American Sniper Blamed For Increase in Violence Against Muslims, Bradley Cooper Asked to Help


Bradley Cooper American Sniper

American Sniper, starring Jenkintown native Bradley Cooper as real-life Navy SEAL sniper Chris Kyle, takes the number one spot over the weekend once again, giving it a box office grand total of $200 million. Insiders say the film is on course to becoming the highest-earning war movie in history. The current record-holder is Steven Spielberg’s Saving Private Ryan, which took in $216.5 million in 1998.

While the film continues to rack up dollars, it’s also racking up some controversy. Deadline reports that a civil rights group has seen a rise in violence against Muslims since the film’s release, and they have contacted Cooper and director Clint Eastwood for help. More:

Washington, D.C.-based civil rights organization, the American-Arab Anti-Discrimination Committee, has written to Clint Eastwood and Bradley Cooper outlining an escalation in threats made against Arab and Muslim Americans since the release of American Sniper, and asking for their help to “reduce the hateful rhetoric.” In a letter dated January 21, ADC President Samer Khalaf wrote, “A majority of the violent threats we have seen over the past few days are (the) result of how Arabs and Muslims are depicted” in the film. Khalaf says the group is in receipt of “hundreds of violent messages” from moviegoers, many of which have been made on social media. …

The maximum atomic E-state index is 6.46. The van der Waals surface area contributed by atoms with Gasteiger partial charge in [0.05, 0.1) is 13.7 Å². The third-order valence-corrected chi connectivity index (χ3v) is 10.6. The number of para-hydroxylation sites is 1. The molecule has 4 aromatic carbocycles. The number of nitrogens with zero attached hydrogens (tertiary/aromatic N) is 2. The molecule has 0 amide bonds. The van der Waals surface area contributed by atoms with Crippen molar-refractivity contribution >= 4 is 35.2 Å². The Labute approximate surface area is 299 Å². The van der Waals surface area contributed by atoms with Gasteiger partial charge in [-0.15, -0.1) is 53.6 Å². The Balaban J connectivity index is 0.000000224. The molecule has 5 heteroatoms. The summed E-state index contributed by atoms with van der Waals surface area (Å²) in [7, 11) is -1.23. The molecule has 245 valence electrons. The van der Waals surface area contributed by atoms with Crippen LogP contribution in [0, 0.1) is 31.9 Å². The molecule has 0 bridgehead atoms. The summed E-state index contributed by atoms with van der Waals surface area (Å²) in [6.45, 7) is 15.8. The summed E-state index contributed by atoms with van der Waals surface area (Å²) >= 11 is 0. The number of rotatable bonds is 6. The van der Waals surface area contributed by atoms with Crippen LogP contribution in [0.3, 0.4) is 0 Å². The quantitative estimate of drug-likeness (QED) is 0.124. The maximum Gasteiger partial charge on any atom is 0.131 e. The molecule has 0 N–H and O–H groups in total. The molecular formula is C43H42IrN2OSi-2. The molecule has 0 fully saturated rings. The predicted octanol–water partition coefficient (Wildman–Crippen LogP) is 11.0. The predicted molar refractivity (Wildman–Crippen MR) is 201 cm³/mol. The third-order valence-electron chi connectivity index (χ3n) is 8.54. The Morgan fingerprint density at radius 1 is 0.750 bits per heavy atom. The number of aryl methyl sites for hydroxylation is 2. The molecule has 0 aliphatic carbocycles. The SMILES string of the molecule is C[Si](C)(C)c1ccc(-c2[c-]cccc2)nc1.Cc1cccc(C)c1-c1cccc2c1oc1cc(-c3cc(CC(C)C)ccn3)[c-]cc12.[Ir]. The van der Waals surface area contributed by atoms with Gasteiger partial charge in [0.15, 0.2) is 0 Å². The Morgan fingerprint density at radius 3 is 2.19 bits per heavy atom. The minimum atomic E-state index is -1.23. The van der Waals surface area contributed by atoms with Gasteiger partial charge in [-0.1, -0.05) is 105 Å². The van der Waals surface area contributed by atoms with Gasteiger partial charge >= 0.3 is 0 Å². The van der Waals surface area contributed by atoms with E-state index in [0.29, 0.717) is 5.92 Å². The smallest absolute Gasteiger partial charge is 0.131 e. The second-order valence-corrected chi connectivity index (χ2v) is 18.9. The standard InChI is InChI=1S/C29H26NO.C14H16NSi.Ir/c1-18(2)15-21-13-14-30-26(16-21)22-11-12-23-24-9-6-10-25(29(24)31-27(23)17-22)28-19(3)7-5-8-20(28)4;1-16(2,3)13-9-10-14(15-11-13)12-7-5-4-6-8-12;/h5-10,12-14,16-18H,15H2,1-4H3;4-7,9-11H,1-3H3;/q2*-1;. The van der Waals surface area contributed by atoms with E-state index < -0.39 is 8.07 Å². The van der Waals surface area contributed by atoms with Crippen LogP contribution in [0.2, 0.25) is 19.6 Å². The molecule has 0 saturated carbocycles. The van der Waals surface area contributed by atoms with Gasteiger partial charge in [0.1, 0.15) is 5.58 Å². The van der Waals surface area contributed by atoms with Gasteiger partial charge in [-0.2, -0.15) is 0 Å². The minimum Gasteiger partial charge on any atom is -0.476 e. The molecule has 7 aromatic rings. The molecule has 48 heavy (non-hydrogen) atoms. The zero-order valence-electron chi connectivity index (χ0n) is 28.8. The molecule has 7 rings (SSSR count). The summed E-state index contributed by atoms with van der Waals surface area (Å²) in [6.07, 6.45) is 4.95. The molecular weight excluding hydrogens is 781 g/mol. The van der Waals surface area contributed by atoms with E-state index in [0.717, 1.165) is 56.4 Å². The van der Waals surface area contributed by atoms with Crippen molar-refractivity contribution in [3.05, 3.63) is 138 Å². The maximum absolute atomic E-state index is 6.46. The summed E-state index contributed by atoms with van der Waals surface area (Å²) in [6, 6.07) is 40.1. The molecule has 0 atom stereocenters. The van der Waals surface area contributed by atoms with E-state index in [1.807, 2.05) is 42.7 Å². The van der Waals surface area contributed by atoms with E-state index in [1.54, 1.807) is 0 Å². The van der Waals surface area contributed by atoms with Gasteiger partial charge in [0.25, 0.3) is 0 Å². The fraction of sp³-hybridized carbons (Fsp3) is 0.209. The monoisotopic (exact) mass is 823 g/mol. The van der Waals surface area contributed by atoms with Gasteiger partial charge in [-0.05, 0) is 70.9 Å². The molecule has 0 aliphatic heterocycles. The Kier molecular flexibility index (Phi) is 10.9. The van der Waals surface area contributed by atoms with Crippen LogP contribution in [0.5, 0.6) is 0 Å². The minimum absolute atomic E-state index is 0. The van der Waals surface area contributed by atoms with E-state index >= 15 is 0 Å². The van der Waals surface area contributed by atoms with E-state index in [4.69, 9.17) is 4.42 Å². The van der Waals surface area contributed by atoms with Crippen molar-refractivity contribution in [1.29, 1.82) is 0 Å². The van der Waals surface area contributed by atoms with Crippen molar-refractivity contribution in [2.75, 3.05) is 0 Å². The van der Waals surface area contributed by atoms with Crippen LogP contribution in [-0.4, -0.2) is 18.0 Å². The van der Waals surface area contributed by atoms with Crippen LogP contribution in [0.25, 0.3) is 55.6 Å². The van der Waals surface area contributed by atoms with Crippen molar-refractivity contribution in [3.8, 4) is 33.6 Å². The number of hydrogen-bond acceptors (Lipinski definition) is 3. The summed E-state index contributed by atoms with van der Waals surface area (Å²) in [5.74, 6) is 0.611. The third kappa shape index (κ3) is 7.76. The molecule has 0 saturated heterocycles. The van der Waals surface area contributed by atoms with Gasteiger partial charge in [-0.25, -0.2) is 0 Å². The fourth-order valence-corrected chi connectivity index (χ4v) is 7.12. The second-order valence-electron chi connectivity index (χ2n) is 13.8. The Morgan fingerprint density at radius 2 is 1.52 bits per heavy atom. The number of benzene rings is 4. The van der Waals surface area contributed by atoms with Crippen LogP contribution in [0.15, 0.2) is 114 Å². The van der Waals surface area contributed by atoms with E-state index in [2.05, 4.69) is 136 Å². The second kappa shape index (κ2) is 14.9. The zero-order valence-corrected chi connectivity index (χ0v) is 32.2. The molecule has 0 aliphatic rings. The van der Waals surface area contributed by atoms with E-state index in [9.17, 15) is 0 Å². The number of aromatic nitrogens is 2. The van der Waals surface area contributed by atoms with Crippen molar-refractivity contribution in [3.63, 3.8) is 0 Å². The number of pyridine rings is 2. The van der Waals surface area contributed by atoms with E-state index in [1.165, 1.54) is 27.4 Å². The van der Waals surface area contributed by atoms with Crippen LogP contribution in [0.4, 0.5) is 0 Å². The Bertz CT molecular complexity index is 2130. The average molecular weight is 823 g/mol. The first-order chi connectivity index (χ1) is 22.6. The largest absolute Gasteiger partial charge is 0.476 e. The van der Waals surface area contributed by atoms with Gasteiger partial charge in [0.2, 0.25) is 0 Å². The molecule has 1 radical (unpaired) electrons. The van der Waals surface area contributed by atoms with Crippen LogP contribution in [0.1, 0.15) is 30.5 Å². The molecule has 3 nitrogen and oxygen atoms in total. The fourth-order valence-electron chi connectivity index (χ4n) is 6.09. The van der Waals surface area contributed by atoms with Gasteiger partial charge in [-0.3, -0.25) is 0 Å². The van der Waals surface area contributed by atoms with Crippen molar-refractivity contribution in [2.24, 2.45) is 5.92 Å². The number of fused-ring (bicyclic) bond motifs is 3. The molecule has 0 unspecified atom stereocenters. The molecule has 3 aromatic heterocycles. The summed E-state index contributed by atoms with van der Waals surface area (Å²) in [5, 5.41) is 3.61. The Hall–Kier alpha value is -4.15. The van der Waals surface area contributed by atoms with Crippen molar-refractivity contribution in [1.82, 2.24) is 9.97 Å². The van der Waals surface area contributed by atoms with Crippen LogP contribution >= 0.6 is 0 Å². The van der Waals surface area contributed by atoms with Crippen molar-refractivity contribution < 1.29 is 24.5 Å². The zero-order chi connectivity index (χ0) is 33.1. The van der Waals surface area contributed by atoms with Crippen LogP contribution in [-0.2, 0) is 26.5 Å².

Despite the box office heat and critical accolades, there has also been criticism in the international media of the film’s perceived whitewashing of Kyle’s actions.

The ADC said it believes Eastwood and Cooper could “play a significant role in assisting us in alleviating the danger we are facing.” Wrote Khalaf, “Your visibility, influence and connection to the film would be a tremendous force in drawing attention to and lessening the serious dangers facing the respective communities.”

Khalaf also noted that the ADC is working with the FBI and police to address the threats. He told Reuters this weekend that there was no sense in calling for a boycott of the film. “People are going to see the movie. If we boycott it, it will only cause people to want to see it more.”